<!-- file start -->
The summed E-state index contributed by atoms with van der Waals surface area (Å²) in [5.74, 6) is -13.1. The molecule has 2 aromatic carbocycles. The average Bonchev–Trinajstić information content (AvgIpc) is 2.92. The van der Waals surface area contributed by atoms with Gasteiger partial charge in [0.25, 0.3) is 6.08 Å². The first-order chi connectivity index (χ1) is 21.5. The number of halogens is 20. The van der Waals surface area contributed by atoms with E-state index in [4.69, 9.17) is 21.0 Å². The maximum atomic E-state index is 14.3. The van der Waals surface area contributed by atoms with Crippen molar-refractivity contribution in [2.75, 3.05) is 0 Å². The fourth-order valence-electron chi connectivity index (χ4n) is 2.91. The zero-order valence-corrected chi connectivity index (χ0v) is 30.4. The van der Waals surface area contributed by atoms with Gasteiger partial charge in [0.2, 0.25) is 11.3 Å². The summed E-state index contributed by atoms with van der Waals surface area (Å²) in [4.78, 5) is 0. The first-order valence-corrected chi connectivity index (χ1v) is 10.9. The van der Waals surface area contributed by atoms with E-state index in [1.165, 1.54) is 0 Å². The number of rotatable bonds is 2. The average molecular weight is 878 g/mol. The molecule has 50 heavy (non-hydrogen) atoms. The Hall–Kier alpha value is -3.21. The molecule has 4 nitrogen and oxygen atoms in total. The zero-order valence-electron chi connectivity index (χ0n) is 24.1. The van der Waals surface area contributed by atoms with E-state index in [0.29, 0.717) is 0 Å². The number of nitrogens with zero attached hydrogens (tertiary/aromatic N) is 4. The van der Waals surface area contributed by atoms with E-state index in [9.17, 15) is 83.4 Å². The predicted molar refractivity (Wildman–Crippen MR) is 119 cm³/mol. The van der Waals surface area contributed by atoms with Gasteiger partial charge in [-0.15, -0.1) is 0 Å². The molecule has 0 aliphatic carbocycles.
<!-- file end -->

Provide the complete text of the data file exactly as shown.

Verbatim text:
The summed E-state index contributed by atoms with van der Waals surface area (Å²) in [5.74, 6) is -13.1. The molecule has 2 aromatic carbocycles. The average Bonchev–Trinajstić information content (AvgIpc) is 2.92. The van der Waals surface area contributed by atoms with Gasteiger partial charge in [0.25, 0.3) is 6.08 Å². The first-order chi connectivity index (χ1) is 21.5. The number of halogens is 20. The van der Waals surface area contributed by atoms with E-state index in [4.69, 9.17) is 21.0 Å². The maximum atomic E-state index is 14.3. The van der Waals surface area contributed by atoms with Crippen molar-refractivity contribution in [2.75, 3.05) is 0 Å². The fourth-order valence-electron chi connectivity index (χ4n) is 2.91. The zero-order valence-corrected chi connectivity index (χ0v) is 30.4. The van der Waals surface area contributed by atoms with Gasteiger partial charge in [0.2, 0.25) is 11.3 Å². The summed E-state index contributed by atoms with van der Waals surface area (Å²) in [4.78, 5) is 0. The first-order valence-corrected chi connectivity index (χ1v) is 10.9. The van der Waals surface area contributed by atoms with E-state index in [1.165, 1.54) is 0 Å². The number of rotatable bonds is 2. The average molecular weight is 878 g/mol. The molecule has 50 heavy (non-hydrogen) atoms. The Hall–Kier alpha value is -3.21. The molecule has 4 nitrogen and oxygen atoms in total. The zero-order valence-electron chi connectivity index (χ0n) is 24.1. The van der Waals surface area contributed by atoms with E-state index in [0.29, 0.717) is 0 Å². The number of nitrogens with zero attached hydrogens (tertiary/aromatic N) is 4. The van der Waals surface area contributed by atoms with E-state index in [9.17, 15) is 83.4 Å². The predicted molar refractivity (Wildman–Crippen MR) is 119 cm³/mol. The van der Waals surface area contributed by atoms with Gasteiger partial charge in [-0.15, -0.1) is 0 Å². The molecule has 0 aliphatic carbocycles.